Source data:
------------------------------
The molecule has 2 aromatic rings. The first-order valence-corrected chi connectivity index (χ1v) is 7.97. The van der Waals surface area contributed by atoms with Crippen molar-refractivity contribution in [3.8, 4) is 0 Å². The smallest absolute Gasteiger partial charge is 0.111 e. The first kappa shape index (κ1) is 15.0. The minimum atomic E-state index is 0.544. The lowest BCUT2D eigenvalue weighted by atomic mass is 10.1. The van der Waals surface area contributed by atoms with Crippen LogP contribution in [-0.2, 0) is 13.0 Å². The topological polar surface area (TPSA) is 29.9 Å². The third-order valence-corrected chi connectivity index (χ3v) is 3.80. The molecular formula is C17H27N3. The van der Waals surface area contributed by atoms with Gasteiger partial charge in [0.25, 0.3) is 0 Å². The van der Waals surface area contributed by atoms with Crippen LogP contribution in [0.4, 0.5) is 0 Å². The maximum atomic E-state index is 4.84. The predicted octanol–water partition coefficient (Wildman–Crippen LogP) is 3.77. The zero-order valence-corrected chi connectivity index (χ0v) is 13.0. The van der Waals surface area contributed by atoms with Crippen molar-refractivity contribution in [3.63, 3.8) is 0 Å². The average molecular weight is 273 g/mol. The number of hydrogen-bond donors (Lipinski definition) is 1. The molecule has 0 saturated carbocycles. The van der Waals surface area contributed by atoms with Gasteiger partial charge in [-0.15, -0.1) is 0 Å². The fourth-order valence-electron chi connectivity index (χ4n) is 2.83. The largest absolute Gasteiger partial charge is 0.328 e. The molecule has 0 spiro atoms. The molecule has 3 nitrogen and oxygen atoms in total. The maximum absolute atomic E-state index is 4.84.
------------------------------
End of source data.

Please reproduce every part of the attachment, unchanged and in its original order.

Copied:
The molecule has 2 aromatic rings. The first-order valence-corrected chi connectivity index (χ1v) is 7.97. The van der Waals surface area contributed by atoms with Crippen molar-refractivity contribution in [3.8, 4) is 0 Å². The smallest absolute Gasteiger partial charge is 0.111 e. The first kappa shape index (κ1) is 15.0. The minimum atomic E-state index is 0.544. The lowest BCUT2D eigenvalue weighted by atomic mass is 10.1. The van der Waals surface area contributed by atoms with Crippen LogP contribution in [-0.2, 0) is 13.0 Å². The topological polar surface area (TPSA) is 29.9 Å². The third-order valence-corrected chi connectivity index (χ3v) is 3.80. The molecular formula is C17H27N3. The van der Waals surface area contributed by atoms with Gasteiger partial charge in [0.25, 0.3) is 0 Å². The van der Waals surface area contributed by atoms with Crippen LogP contribution in [0.4, 0.5) is 0 Å². The maximum atomic E-state index is 4.84. The predicted octanol–water partition coefficient (Wildman–Crippen LogP) is 3.77. The zero-order valence-corrected chi connectivity index (χ0v) is 13.0. The van der Waals surface area contributed by atoms with Crippen molar-refractivity contribution in [3.63, 3.8) is 0 Å². The average molecular weight is 273 g/mol. The number of hydrogen-bond donors (Lipinski definition) is 1. The molecule has 0 saturated carbocycles. The van der Waals surface area contributed by atoms with Gasteiger partial charge in [-0.15, -0.1) is 0 Å². The fourth-order valence-electron chi connectivity index (χ4n) is 2.83. The largest absolute Gasteiger partial charge is 0.328 e. The molecule has 0 spiro atoms. The molecule has 3 nitrogen and oxygen atoms in total. The maximum absolute atomic E-state index is 4.84.